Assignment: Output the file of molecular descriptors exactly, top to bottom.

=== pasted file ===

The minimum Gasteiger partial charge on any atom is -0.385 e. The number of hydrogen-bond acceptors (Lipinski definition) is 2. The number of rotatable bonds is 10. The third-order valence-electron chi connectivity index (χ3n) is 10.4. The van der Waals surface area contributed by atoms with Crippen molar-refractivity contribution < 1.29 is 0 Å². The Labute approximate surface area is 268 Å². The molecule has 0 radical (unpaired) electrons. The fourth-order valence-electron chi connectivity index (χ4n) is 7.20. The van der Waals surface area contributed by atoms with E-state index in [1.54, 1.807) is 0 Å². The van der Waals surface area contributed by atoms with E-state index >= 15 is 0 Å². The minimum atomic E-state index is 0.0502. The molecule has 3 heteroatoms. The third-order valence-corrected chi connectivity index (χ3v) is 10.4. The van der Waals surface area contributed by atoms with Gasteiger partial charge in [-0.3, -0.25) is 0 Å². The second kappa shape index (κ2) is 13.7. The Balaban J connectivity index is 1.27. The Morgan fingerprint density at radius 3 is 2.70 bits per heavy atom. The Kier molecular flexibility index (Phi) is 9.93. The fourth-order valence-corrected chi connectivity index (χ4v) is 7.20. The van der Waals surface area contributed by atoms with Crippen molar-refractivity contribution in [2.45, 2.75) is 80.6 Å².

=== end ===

The minimum Gasteiger partial charge on any atom is -0.385 e. The number of hydrogen-bond acceptors (Lipinski definition) is 2. The number of rotatable bonds is 10. The third-order valence-electron chi connectivity index (χ3n) is 10.4. The van der Waals surface area contributed by atoms with Crippen molar-refractivity contribution < 1.29 is 0 Å². The Labute approximate surface area is 268 Å². The molecule has 0 radical (unpaired) electrons. The fourth-order valence-electron chi connectivity index (χ4n) is 7.20. The van der Waals surface area contributed by atoms with E-state index in [1.54, 1.807) is 0 Å². The van der Waals surface area contributed by atoms with E-state index >= 15 is 0 Å². The minimum atomic E-state index is 0.0502. The molecule has 3 heteroatoms. The third-order valence-corrected chi connectivity index (χ3v) is 10.4. The van der Waals surface area contributed by atoms with Gasteiger partial charge in [-0.3, -0.25) is 0 Å². The second kappa shape index (κ2) is 13.7. The Balaban J connectivity index is 1.27. The Morgan fingerprint density at radius 3 is 2.70 bits per heavy atom. The Kier molecular flexibility index (Phi) is 9.93. The fourth-order valence-corrected chi connectivity index (χ4v) is 7.20. The van der Waals surface area contributed by atoms with Crippen molar-refractivity contribution in [2.45, 2.75) is 80.6 Å².